Mr. Fannin’s mind-set is long-term. “I care far more about what my students do after they leave me than how they do when they are here,” he said.

Elsewhere in the state, Lu Young, Jessamine County’s schools superintendent, said high school feedback reports are conversation starters to get precollegiate and postsecondary educators around the same table.

“It gets teachers working to see what seamless means,” Ms. Young said. Once teachers knew what professors were expecting, they were ready to make changes, she said. Now, the district has more ACT preparation, increased math and foreign-language requirements, and new policies around intervention support for seniors.

In turn, the district’s teachers have relayed to their college counterparts the instructional tips for meeting the needs of diverse students that they will be more likely to encounter with the push for college for all.

With so many students coming to Eastern Kentucky University with developmental needs in math, Bob Thomas, a professor in the math and statistics department, came up with a high school program to get students who fell below the ACT math benchmark college-ready before they graduated.

“Our philosophy was it had to be done school by school, teacher by teacher,” Mr. Thomas said.

He and his colleagues consulted with high school teachers about lesson plans and gained respect because many on the university team were former K-12 teachers. “We know their world,” said Mr. Thomas, adding it was crucial that EKU required faculty members on the project to have teaching experience.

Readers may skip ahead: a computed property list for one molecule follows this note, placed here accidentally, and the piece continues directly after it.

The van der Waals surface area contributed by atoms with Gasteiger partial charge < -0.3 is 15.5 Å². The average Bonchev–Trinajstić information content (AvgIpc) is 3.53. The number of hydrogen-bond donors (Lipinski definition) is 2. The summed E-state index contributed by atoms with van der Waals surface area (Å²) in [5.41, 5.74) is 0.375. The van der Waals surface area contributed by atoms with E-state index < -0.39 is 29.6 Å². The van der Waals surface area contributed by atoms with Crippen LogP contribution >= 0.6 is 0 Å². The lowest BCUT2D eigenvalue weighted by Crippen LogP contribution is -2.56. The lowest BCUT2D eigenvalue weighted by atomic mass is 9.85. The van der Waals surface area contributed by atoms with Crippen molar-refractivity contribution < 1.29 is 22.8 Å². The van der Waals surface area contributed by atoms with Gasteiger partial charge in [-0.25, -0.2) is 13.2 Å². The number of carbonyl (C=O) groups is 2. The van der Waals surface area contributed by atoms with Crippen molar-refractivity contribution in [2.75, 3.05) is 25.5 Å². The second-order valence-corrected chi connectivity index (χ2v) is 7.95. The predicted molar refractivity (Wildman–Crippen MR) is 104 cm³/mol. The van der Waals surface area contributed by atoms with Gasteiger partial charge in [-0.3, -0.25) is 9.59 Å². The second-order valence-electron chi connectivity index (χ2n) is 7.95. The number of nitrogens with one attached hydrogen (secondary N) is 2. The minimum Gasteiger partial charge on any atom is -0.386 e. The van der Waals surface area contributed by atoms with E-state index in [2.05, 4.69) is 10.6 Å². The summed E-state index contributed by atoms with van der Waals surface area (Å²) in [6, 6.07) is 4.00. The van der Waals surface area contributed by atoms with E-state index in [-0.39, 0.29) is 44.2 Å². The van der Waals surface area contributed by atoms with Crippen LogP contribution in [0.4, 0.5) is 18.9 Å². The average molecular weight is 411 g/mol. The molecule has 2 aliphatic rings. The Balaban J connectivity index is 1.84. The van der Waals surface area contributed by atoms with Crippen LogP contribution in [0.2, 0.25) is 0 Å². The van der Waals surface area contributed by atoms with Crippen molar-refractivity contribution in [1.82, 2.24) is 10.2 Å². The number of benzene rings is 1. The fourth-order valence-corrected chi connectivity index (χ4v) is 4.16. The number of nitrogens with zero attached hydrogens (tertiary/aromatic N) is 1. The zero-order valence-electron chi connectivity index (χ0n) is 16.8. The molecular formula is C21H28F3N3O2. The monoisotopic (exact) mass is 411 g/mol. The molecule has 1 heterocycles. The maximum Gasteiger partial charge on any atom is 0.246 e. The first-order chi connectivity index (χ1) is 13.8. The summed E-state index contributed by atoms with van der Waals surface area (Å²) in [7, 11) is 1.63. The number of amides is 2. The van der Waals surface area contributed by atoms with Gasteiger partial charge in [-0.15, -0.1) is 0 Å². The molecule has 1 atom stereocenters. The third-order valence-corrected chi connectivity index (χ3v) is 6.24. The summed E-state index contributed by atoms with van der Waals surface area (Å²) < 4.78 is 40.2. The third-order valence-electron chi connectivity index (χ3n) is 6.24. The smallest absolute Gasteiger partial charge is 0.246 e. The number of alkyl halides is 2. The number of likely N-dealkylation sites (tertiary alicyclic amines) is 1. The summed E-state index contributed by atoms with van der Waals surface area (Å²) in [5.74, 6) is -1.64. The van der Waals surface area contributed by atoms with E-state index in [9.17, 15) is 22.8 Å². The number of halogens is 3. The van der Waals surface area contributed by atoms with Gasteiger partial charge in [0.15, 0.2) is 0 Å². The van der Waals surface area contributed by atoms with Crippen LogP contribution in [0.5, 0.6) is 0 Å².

EKU has a higher percentage of college-ready students this fall and those with developmental-math needs decreased to 31 percent, which could be attributed to the high school math-transition courses, officials say.

Last year, the English department followed the math department’s lead and established professional learning communities with area high school teachers to discuss improving the writing and reading skills of students who didn’t meet the ACT benchmarks. The department devised training on aligning curriculum with expectations on campus.

“It’s important to recognize the expertise of the high school teacher and not prescribe a particular look, but allow them to create what works best in their setting,” said Kim Creech, an assistant professor of English at EKU.

The mix of remedies is working. The latest feedback report, from the 2008 high school graduates, showed that 56.8 percent had enrolled in postsecondary education in-state, compared with 50.9 percent in 2004. Among those enrolled, 38 percent needed help in at least one subject in college, down from 45 percent. New data are due out in a few weeks.

Period of Adjustment

For teacher education programs, the data prompted some adjustments. For instance, Western Kentucky University is looking to add a course on helping students with literacy and it updated its technology so it was in line with what students had used in local schools, Mr. Evans said.

Kentucky is continually working to improve its high school feedback reports, Mr. McGrew said. Rather than coming out every other year, the reports are now annual as of this fall and will provide feedback within a year for a graduating class, rather than two years. For the first time, they also include a breakdown of college-going rates and performance by race and income.

“It’s not cheap and it’s not easy, but the benefit is so dramatic,” Mr. McGrew said of the data-sharing. “You can’t improve preparation for college if you don’t measure how kids are doing across the pipeline.”

Special coverage on the alignment between K-12 schools and postsecondary education is supported in part by a grant from the Lumina Foundation for Education, at
A version of this article appeared in the November 16, 2011 edition of Education Week as Data-Sharing in Kentucky Drives College Preparation